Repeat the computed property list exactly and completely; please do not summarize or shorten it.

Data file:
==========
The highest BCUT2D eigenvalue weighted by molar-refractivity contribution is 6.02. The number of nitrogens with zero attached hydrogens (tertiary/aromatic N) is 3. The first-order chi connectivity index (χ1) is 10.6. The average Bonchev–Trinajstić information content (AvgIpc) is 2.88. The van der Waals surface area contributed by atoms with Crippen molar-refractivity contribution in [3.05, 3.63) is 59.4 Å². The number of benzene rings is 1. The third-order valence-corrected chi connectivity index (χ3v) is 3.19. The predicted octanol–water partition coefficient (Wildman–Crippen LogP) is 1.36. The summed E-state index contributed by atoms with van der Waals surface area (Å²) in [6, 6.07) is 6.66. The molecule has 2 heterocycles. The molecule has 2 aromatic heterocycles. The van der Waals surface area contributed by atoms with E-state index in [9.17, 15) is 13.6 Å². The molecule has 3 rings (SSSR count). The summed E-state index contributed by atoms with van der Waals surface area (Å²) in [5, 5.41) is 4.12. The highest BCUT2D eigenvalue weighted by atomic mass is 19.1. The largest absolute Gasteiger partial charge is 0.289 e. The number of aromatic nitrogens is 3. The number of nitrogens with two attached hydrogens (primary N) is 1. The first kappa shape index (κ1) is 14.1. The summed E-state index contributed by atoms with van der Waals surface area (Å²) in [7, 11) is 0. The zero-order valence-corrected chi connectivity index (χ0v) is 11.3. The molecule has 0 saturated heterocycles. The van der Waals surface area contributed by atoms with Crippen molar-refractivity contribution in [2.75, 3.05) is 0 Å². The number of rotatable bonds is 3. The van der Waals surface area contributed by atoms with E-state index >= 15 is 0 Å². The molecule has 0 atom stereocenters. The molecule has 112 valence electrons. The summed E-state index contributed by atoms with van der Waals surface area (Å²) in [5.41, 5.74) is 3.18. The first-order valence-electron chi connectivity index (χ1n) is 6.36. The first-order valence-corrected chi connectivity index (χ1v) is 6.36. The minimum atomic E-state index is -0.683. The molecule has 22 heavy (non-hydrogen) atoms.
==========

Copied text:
The highest BCUT2D eigenvalue weighted by molar-refractivity contribution is 6.02. The number of nitrogens with zero attached hydrogens (tertiary/aromatic N) is 3. The first-order chi connectivity index (χ1) is 10.6. The average Bonchev–Trinajstić information content (AvgIpc) is 2.88. The van der Waals surface area contributed by atoms with Crippen molar-refractivity contribution in [3.05, 3.63) is 59.4 Å². The number of benzene rings is 1. The third-order valence-corrected chi connectivity index (χ3v) is 3.19. The predicted octanol–water partition coefficient (Wildman–Crippen LogP) is 1.36. The summed E-state index contributed by atoms with van der Waals surface area (Å²) in [6, 6.07) is 6.66. The molecule has 2 heterocycles. The molecule has 2 aromatic heterocycles. The van der Waals surface area contributed by atoms with E-state index in [9.17, 15) is 13.6 Å². The molecule has 3 rings (SSSR count). The summed E-state index contributed by atoms with van der Waals surface area (Å²) in [5, 5.41) is 4.12. The highest BCUT2D eigenvalue weighted by atomic mass is 19.1. The largest absolute Gasteiger partial charge is 0.289 e. The number of aromatic nitrogens is 3. The number of nitrogens with two attached hydrogens (primary N) is 1. The first kappa shape index (κ1) is 14.1. The summed E-state index contributed by atoms with van der Waals surface area (Å²) in [7, 11) is 0. The zero-order valence-corrected chi connectivity index (χ0v) is 11.3. The molecule has 0 saturated heterocycles. The van der Waals surface area contributed by atoms with Crippen molar-refractivity contribution in [2.75, 3.05) is 0 Å². The number of rotatable bonds is 3. The van der Waals surface area contributed by atoms with E-state index >= 15 is 0 Å². The molecule has 0 atom stereocenters. The molecule has 112 valence electrons. The summed E-state index contributed by atoms with van der Waals surface area (Å²) in [5.41, 5.74) is 3.18. The first-order valence-electron chi connectivity index (χ1n) is 6.36. The first-order valence-corrected chi connectivity index (χ1v) is 6.36. The minimum atomic E-state index is -0.683. The molecule has 22 heavy (non-hydrogen) atoms.